A thinking atheist can’t ignore these thoughts.If there was no God ,world would not have,come this far.Man would have killed each other like he has been doing in inquests,crusades,slavery,colonialisation,civilizing non whites,wars WWI,WW2 and now,liberating and regime change in middle east.But the human plan of greed and denying weak their right to survive is,changed so super powers decline.Also if there was no accountability based on encourage one to do good deeds,there was no justification in creating human being.Think about it.

        • talmoore
          talmoore  December 12, 2016

          Believe me, I’ve thought about it. As a matter of fact, my main area of research right now as a social scientist is on the evolution of morality. Consider for a moment how many of the conflicts you mentioned above were not only motivated by religion, but many of the belligerents were convinced that God was on their side! The IDEA of God exists to justify or excuse our own natural tendencies and behaviors. God doesn’t make us do good or bad. We are already compelled to do good or bad by our nature, and we only give God the credit when we believe we’re doing good (even when we are demonstrably doing evil).

          Think about it.

      • Avatar
        BartyD4all  December 18, 2016

        Hello Bart, Thank you for being Humanist. I have come to that position in the last five years or so. My first of your books, Misquoting Jesus, helped me a lot regarding my already sceptical views of the Bible, and Christianity generally. I have really enjoyed six of your books so far, and just ordered two more with Amazon. Thank you for your honesty.

  10. Avatar
    drussell60  December 7, 2016

    Your tenacity is inspirational to me Dr. Ehrman. I can relate to you regarding the process of getting a manuscript finalized and off to the races. I finished doing a final proofing this summer for the Earl Scruggs biography I co-authored, and realized how time consuming it can be. My first book project (and co-written at that) does not compare to the many more scholarly books you have completed, that’s for sure. I have started research on a second book as well. Just wanted to say thank you for all you do, and for your example of excellence.

  11. Avatar
    Vatikan  December 7, 2016

    Definitely don’t stop writing! but time can always be made for more football.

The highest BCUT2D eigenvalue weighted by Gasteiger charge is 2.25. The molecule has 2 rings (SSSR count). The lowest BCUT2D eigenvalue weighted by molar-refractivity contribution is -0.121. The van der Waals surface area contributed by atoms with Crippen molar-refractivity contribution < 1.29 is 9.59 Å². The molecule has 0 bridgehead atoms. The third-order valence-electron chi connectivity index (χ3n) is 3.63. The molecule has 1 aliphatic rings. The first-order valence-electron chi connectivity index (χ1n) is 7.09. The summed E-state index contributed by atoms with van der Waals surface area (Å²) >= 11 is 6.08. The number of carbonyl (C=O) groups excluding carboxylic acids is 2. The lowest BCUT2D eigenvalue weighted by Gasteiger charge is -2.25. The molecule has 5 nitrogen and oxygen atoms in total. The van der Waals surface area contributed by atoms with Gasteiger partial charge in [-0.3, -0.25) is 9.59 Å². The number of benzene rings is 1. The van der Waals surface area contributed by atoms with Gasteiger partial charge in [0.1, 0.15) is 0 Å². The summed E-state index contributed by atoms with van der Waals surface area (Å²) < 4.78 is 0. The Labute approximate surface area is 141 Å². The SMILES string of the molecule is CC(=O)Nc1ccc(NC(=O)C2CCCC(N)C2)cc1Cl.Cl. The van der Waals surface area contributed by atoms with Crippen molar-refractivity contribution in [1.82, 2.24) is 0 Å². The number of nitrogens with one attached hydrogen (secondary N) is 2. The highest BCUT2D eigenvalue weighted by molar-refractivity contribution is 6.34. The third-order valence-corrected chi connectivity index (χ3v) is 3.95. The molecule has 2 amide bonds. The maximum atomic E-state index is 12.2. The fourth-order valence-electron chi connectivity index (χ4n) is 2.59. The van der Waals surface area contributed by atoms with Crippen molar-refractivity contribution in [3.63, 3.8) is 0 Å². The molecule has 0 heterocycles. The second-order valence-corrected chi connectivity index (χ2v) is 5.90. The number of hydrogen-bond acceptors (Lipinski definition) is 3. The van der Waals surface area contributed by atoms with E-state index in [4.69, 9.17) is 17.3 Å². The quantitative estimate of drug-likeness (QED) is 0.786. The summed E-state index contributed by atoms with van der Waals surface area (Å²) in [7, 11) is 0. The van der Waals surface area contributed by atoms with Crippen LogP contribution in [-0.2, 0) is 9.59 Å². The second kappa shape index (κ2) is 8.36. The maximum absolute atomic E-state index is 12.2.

12. Avatar
    Wilusa  December 7, 2016

    Very understandable! I wish you well.

    Is the next trade book definitely going to be about the origin of the Christian Hell? That seems like a terrific topic. But you always have a knack for selecting good ones!

    • Bart
      Bart  December 8, 2016

      The plan now is to make it about the origins of the ideas of both heaven and hell. I’ll be posting on it soon.

      • Avatar
        randal  December 8, 2016

        Sounds like a good one. Cannot wait.

  13. Avatar
    Raemon  December 7, 2016

    Good for you, Bart! Slowing down often takes a lot of discipline.

  14. Avatar
    RonaldTaska  December 7, 2016

    I think you are bluffing. You have had an amazingly productive life and have helped so many of us learn stuff that churches were just refusing to teach us so a slower pace seems much deserved. I have been no where near as productive as you, but I have had a hectic life and slowed down several years ago. It took some time to learn how to not make every minute count, but I am better at it now than when I was first learning how to do it. You will have some adjusting to do as well my friend. My task today is to try to put a Big Wheel together that I just bought for my granddaughter. If I finish in time, I may watch my wife’s favorite soap opera with her and then walk the dog.

    My only real beef today is that it seems to me that church people should be very interested in learning about canonization. textual criticism, historical criticism, theological issues, and so, but they seem to just sweep it all under the rug of “faith..” I find this to be quite a puzzle. If they educated people all along, then they would lose fewer of them when they educate themselves.

    • Bart
      Bart  December 8, 2016

      Ha! No bluff! But I don’t think I’ll be watching the soaps!

  15. Avatar
    Jana  December 7, 2016

    I’m so very happy for you and your decision ! Hope your health continues to improve as well. (regarding much humbler transitions, I have moved and am without internet again. Will catch up soon).

  16. TWood
    TWood  December 7, 2016

    Glad to hear the blog didn’t get the axe! Working out more… I didn’t take you for a gym guy for some reason… nice… that’s my thing… I bench a legit 375 lbs and I weigh 190 lbs… my goal is to bench 400 while I’m 40 years old for no good reason other than “why not?”… I don’t go to church… I go to the gym. sorry for the braggadocious gym rant… but that’s healthy to workout more… so important for mental health too… and so overlooked… so many people could get off Prozac if they’d get off the couch and into the gym… I have two questions…